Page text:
King Cove road issue back in court

Della Trumble, spokeswoman for the King Cove Native Corp. signs documents with Interior Secretary Ryan Zinke to approve a link connecting King Cove and Cold Bay by road. Photo courtesy of the King Cove Native Corp.
Della Trumble, spokeswoman for the King Cove Native Corp. signs documents with Interior Secretary Ryan Zinke to approve a link connecting King Cove and Cold Bay by road. Photo courtesy of the King Cove Native Corp.

Another round of litigation is underway over a land based medical evacuation route between the Aleutians fishing village of King Cove and the all-weather airport at Cold Bay.

At stake is about 12 miles of road construction through Izembek Naitonal Wildlife Refuge to connect some 18 miles of existing road out of King Cove with the road extending from the all-weather airport at Cold Bay.

Trustees for Alaska filed the lawsuit in U.S. District Court in Anchorage on Jan. 31 on behalf of nine environmental entities against Interior Secretary Ryan Zinke and the U.S. Fish and Wildlife Service, alleging that a land exchange that would allow for construction of several miles of road through Izembek National Wildlife Refuge violates the Alaska National Interest Lands Conservation Act.

Plaintiffs include Friends of Alaska National Wildlife Refuges, The Wilderness Society, Defenders of Wildlife, National Audubon Society, Wi9lderness Watch, Center for Biological Diversity, National Wildlife Refuge Association, Alaska Wilderness League and the Sierra Club. The conservation groups say the proposed route would adversely impact migratory bird habitat and set a bad precedent for other wilderness areas.

“If allowed to stand, this would be the first time that wilderness is taken away from the American public with the stroke of one person’s pen,” said Katie Strong, senior staff attorney with Trustees for Alaska. It is shortsighted, unlawful and contrary to the careful deal struck in ANILCA.”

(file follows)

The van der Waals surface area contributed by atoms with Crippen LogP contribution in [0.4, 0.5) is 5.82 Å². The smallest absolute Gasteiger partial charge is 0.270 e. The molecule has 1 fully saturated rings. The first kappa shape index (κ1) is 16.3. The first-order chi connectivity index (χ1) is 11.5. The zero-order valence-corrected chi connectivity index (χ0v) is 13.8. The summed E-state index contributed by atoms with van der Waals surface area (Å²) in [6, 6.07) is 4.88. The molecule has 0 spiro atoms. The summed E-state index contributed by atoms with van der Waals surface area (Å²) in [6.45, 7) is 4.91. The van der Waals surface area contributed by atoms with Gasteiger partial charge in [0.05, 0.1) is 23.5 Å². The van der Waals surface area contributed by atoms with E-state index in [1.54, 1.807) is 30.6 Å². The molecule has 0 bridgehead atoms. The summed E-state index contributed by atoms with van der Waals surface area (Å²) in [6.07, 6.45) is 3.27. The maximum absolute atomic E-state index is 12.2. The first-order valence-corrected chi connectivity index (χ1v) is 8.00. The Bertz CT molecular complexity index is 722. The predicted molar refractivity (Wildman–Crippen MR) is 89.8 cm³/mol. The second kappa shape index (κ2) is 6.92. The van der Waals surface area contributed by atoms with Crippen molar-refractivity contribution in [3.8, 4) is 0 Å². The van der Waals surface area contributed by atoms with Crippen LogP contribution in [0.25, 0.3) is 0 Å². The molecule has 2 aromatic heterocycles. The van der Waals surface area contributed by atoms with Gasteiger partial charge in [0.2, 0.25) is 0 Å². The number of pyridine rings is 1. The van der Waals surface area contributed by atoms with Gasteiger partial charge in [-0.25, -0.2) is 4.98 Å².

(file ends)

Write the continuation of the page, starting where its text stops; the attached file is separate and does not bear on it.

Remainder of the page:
A spokesperson for the Aleutians East Borough, which is not named in the lawsuit, said they are still reviewing the complaint and are confident the courts will uphold the agreement signed by King Cover civic and tribal officials with Zinke on Jan. 22 in ceremonies in Washington D.C. attended also by Gov. Bill Walker and the Alaska congressional delegation.  The deal was intended to begin a process between the Interior Department and King Cove Native Corp. to identify land of equal value to be exchanged to allow for construction of a single lane, restricted access road. Along with the latest litigation, the project still faces questions regarding funding and permitting by federal and state governments.

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Margaret Bauman is a veteran Alaska journalist focused on covering fisheries and environmental issues. Bauman has been writing for The Cordova Times since 2010. You can reach her at mbauman@thecordovatimes.com.